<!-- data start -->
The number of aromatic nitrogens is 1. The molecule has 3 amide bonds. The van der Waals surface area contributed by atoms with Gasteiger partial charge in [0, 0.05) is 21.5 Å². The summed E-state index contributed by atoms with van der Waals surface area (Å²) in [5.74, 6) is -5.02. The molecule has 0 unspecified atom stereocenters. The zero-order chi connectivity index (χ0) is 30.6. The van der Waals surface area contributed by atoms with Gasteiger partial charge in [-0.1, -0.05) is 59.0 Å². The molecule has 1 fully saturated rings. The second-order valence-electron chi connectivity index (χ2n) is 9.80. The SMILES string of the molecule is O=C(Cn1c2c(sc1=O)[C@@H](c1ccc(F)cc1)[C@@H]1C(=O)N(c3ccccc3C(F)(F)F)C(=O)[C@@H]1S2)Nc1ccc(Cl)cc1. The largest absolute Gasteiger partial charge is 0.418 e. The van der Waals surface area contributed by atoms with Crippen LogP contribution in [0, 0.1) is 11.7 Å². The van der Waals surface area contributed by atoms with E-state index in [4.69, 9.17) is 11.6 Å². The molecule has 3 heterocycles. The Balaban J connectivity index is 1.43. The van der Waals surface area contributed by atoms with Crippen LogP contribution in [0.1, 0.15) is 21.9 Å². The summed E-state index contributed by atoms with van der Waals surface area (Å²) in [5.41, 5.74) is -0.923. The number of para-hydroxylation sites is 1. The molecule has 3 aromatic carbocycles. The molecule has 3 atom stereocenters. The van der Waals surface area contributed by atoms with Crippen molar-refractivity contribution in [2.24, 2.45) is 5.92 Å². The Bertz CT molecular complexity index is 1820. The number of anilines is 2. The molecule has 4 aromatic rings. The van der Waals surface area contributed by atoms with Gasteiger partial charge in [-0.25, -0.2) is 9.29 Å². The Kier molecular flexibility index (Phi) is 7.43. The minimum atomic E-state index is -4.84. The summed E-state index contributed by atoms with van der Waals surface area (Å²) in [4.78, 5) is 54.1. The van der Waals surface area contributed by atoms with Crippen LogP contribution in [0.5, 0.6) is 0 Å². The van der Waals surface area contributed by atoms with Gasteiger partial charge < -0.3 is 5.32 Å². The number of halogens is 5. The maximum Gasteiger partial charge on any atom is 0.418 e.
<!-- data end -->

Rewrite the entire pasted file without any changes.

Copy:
The number of aromatic nitrogens is 1. The molecule has 3 amide bonds. The van der Waals surface area contributed by atoms with Gasteiger partial charge in [0, 0.05) is 21.5 Å². The summed E-state index contributed by atoms with van der Waals surface area (Å²) in [5.74, 6) is -5.02. The molecule has 0 unspecified atom stereocenters. The zero-order chi connectivity index (χ0) is 30.6. The van der Waals surface area contributed by atoms with Gasteiger partial charge in [-0.1, -0.05) is 59.0 Å². The molecule has 1 fully saturated rings. The second-order valence-electron chi connectivity index (χ2n) is 9.80. The SMILES string of the molecule is O=C(Cn1c2c(sc1=O)[C@@H](c1ccc(F)cc1)[C@@H]1C(=O)N(c3ccccc3C(F)(F)F)C(=O)[C@@H]1S2)Nc1ccc(Cl)cc1. The largest absolute Gasteiger partial charge is 0.418 e. The van der Waals surface area contributed by atoms with Crippen LogP contribution in [0, 0.1) is 11.7 Å². The van der Waals surface area contributed by atoms with E-state index in [4.69, 9.17) is 11.6 Å². The molecule has 3 heterocycles. The Balaban J connectivity index is 1.43. The van der Waals surface area contributed by atoms with Crippen LogP contribution in [0.1, 0.15) is 21.9 Å². The summed E-state index contributed by atoms with van der Waals surface area (Å²) in [5.41, 5.74) is -0.923. The number of para-hydroxylation sites is 1. The molecule has 3 aromatic carbocycles. The molecule has 3 atom stereocenters. The van der Waals surface area contributed by atoms with Crippen molar-refractivity contribution in [2.24, 2.45) is 5.92 Å². The Bertz CT molecular complexity index is 1820. The number of anilines is 2. The molecule has 4 aromatic rings. The van der Waals surface area contributed by atoms with Gasteiger partial charge in [-0.25, -0.2) is 9.29 Å². The Kier molecular flexibility index (Phi) is 7.43. The minimum atomic E-state index is -4.84. The summed E-state index contributed by atoms with van der Waals surface area (Å²) in [4.78, 5) is 54.1. The van der Waals surface area contributed by atoms with Crippen LogP contribution in [0.5, 0.6) is 0 Å². The van der Waals surface area contributed by atoms with Gasteiger partial charge < -0.3 is 5.32 Å². The number of halogens is 5. The maximum Gasteiger partial charge on any atom is 0.418 e.